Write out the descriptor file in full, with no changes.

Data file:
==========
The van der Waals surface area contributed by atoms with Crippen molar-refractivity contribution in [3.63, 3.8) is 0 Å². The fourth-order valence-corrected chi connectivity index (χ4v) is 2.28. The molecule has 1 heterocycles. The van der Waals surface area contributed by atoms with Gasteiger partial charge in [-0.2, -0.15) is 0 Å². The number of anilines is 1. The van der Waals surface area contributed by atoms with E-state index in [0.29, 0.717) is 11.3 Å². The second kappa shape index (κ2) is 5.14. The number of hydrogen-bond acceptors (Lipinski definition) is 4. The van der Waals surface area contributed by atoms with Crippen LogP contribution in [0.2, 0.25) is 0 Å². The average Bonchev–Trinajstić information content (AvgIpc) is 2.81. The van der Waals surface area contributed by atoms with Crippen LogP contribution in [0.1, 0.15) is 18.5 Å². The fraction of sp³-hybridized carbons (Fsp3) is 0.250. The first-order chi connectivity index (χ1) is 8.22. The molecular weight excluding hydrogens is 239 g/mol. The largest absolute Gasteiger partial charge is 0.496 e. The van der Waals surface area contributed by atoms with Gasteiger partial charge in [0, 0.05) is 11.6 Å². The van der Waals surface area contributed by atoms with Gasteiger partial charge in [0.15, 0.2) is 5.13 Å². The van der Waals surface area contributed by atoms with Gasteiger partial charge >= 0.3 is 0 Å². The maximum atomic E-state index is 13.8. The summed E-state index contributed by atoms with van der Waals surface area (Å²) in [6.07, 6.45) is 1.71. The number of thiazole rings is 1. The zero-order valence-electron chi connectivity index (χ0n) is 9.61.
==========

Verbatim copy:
The van der Waals surface area contributed by atoms with Crippen molar-refractivity contribution in [3.63, 3.8) is 0 Å². The fourth-order valence-corrected chi connectivity index (χ4v) is 2.28. The molecule has 1 heterocycles. The van der Waals surface area contributed by atoms with Gasteiger partial charge in [-0.2, -0.15) is 0 Å². The number of anilines is 1. The van der Waals surface area contributed by atoms with E-state index in [0.29, 0.717) is 11.3 Å². The second kappa shape index (κ2) is 5.14. The number of hydrogen-bond acceptors (Lipinski definition) is 4. The van der Waals surface area contributed by atoms with Crippen LogP contribution in [0.2, 0.25) is 0 Å². The average Bonchev–Trinajstić information content (AvgIpc) is 2.81. The van der Waals surface area contributed by atoms with Crippen LogP contribution in [0.1, 0.15) is 18.5 Å². The fraction of sp³-hybridized carbons (Fsp3) is 0.250. The first-order chi connectivity index (χ1) is 8.22. The molecular weight excluding hydrogens is 239 g/mol. The largest absolute Gasteiger partial charge is 0.496 e. The van der Waals surface area contributed by atoms with Gasteiger partial charge in [0, 0.05) is 11.6 Å². The van der Waals surface area contributed by atoms with Gasteiger partial charge in [0.15, 0.2) is 5.13 Å². The van der Waals surface area contributed by atoms with Gasteiger partial charge >= 0.3 is 0 Å². The maximum atomic E-state index is 13.8. The summed E-state index contributed by atoms with van der Waals surface area (Å²) in [6.07, 6.45) is 1.71. The number of thiazole rings is 1. The zero-order valence-electron chi connectivity index (χ0n) is 9.61.